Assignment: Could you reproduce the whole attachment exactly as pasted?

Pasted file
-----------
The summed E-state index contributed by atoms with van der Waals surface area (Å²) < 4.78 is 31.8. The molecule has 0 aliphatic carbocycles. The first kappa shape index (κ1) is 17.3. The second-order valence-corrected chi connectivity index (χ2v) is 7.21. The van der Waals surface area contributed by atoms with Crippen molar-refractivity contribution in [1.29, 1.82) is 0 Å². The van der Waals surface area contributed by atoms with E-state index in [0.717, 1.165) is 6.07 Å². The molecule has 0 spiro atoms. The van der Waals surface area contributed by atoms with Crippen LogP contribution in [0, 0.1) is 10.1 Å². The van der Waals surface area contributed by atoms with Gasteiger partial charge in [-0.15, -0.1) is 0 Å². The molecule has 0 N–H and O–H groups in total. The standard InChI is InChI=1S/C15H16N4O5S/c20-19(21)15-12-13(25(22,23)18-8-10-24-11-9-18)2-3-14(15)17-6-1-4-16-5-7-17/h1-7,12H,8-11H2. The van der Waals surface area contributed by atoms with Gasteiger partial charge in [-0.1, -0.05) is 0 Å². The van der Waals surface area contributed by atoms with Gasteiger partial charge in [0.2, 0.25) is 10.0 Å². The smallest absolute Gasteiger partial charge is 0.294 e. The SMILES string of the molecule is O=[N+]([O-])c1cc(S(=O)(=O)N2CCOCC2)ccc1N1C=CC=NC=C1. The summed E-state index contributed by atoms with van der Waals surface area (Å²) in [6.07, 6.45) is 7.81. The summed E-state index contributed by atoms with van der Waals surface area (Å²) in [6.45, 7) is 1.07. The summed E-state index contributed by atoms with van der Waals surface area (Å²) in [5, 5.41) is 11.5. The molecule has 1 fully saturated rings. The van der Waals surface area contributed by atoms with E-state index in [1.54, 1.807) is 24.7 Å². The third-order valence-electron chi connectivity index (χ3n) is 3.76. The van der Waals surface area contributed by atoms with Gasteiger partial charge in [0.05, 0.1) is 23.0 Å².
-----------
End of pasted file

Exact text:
The summed E-state index contributed by atoms with van der Waals surface area (Å²) < 4.78 is 31.8. The molecule has 0 aliphatic carbocycles. The first kappa shape index (κ1) is 17.3. The second-order valence-corrected chi connectivity index (χ2v) is 7.21. The van der Waals surface area contributed by atoms with Crippen molar-refractivity contribution in [1.29, 1.82) is 0 Å². The van der Waals surface area contributed by atoms with E-state index in [0.717, 1.165) is 6.07 Å². The molecule has 0 spiro atoms. The van der Waals surface area contributed by atoms with Crippen LogP contribution in [0, 0.1) is 10.1 Å². The van der Waals surface area contributed by atoms with Gasteiger partial charge in [-0.15, -0.1) is 0 Å². The molecule has 0 N–H and O–H groups in total. The standard InChI is InChI=1S/C15H16N4O5S/c20-19(21)15-12-13(25(22,23)18-8-10-24-11-9-18)2-3-14(15)17-6-1-4-16-5-7-17/h1-7,12H,8-11H2. The van der Waals surface area contributed by atoms with Gasteiger partial charge in [-0.1, -0.05) is 0 Å². The van der Waals surface area contributed by atoms with Gasteiger partial charge in [0.2, 0.25) is 10.0 Å². The smallest absolute Gasteiger partial charge is 0.294 e. The SMILES string of the molecule is O=[N+]([O-])c1cc(S(=O)(=O)N2CCOCC2)ccc1N1C=CC=NC=C1. The summed E-state index contributed by atoms with van der Waals surface area (Å²) in [6.07, 6.45) is 7.81. The summed E-state index contributed by atoms with van der Waals surface area (Å²) in [6.45, 7) is 1.07. The summed E-state index contributed by atoms with van der Waals surface area (Å²) in [5, 5.41) is 11.5. The molecule has 1 fully saturated rings. The van der Waals surface area contributed by atoms with E-state index in [1.54, 1.807) is 24.7 Å². The third-order valence-electron chi connectivity index (χ3n) is 3.76. The van der Waals surface area contributed by atoms with Gasteiger partial charge in [0.05, 0.1) is 23.0 Å².